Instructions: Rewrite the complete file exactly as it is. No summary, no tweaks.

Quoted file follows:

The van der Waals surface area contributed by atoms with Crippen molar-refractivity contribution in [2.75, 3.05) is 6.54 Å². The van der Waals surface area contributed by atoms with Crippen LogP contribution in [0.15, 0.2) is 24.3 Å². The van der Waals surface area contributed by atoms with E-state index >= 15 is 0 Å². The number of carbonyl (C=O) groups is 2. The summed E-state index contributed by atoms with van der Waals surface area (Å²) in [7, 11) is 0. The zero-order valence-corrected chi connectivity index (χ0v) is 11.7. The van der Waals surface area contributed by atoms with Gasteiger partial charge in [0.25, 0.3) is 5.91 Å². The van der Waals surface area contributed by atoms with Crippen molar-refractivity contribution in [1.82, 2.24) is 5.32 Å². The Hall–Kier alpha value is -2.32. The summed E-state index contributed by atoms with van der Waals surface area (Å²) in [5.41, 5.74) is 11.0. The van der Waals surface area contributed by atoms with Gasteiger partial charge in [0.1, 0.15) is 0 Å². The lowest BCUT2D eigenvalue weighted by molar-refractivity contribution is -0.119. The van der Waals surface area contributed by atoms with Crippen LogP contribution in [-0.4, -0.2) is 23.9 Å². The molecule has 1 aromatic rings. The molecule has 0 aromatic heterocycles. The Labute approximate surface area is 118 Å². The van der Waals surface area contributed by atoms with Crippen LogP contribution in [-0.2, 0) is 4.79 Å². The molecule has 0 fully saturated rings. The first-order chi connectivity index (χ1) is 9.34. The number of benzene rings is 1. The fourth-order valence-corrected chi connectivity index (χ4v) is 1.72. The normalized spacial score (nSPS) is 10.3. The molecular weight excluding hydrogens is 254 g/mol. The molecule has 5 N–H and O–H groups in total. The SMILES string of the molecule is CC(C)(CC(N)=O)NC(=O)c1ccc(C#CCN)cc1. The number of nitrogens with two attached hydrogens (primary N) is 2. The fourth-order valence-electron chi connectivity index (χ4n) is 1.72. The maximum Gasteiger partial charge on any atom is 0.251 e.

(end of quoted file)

The van der Waals surface area contributed by atoms with Crippen molar-refractivity contribution in [2.75, 3.05) is 6.54 Å². The van der Waals surface area contributed by atoms with Crippen LogP contribution in [0.15, 0.2) is 24.3 Å². The van der Waals surface area contributed by atoms with E-state index >= 15 is 0 Å². The number of carbonyl (C=O) groups is 2. The summed E-state index contributed by atoms with van der Waals surface area (Å²) in [7, 11) is 0. The zero-order valence-corrected chi connectivity index (χ0v) is 11.7. The van der Waals surface area contributed by atoms with Gasteiger partial charge in [0.25, 0.3) is 5.91 Å². The van der Waals surface area contributed by atoms with Crippen molar-refractivity contribution in [1.82, 2.24) is 5.32 Å². The Hall–Kier alpha value is -2.32. The summed E-state index contributed by atoms with van der Waals surface area (Å²) in [5.41, 5.74) is 11.0. The van der Waals surface area contributed by atoms with Gasteiger partial charge in [0.1, 0.15) is 0 Å². The lowest BCUT2D eigenvalue weighted by molar-refractivity contribution is -0.119. The van der Waals surface area contributed by atoms with Crippen LogP contribution in [-0.4, -0.2) is 23.9 Å². The molecule has 1 aromatic rings. The molecule has 0 aromatic heterocycles. The Labute approximate surface area is 118 Å². The van der Waals surface area contributed by atoms with Crippen LogP contribution in [-0.2, 0) is 4.79 Å². The molecule has 0 fully saturated rings. The first-order chi connectivity index (χ1) is 9.34. The number of benzene rings is 1. The fourth-order valence-corrected chi connectivity index (χ4v) is 1.72. The normalized spacial score (nSPS) is 10.3. The molecular weight excluding hydrogens is 254 g/mol. The molecule has 5 N–H and O–H groups in total. The SMILES string of the molecule is CC(C)(CC(N)=O)NC(=O)c1ccc(C#CCN)cc1. The number of nitrogens with two attached hydrogens (primary N) is 2. The fourth-order valence-electron chi connectivity index (χ4n) is 1.72. The maximum Gasteiger partial charge on any atom is 0.251 e.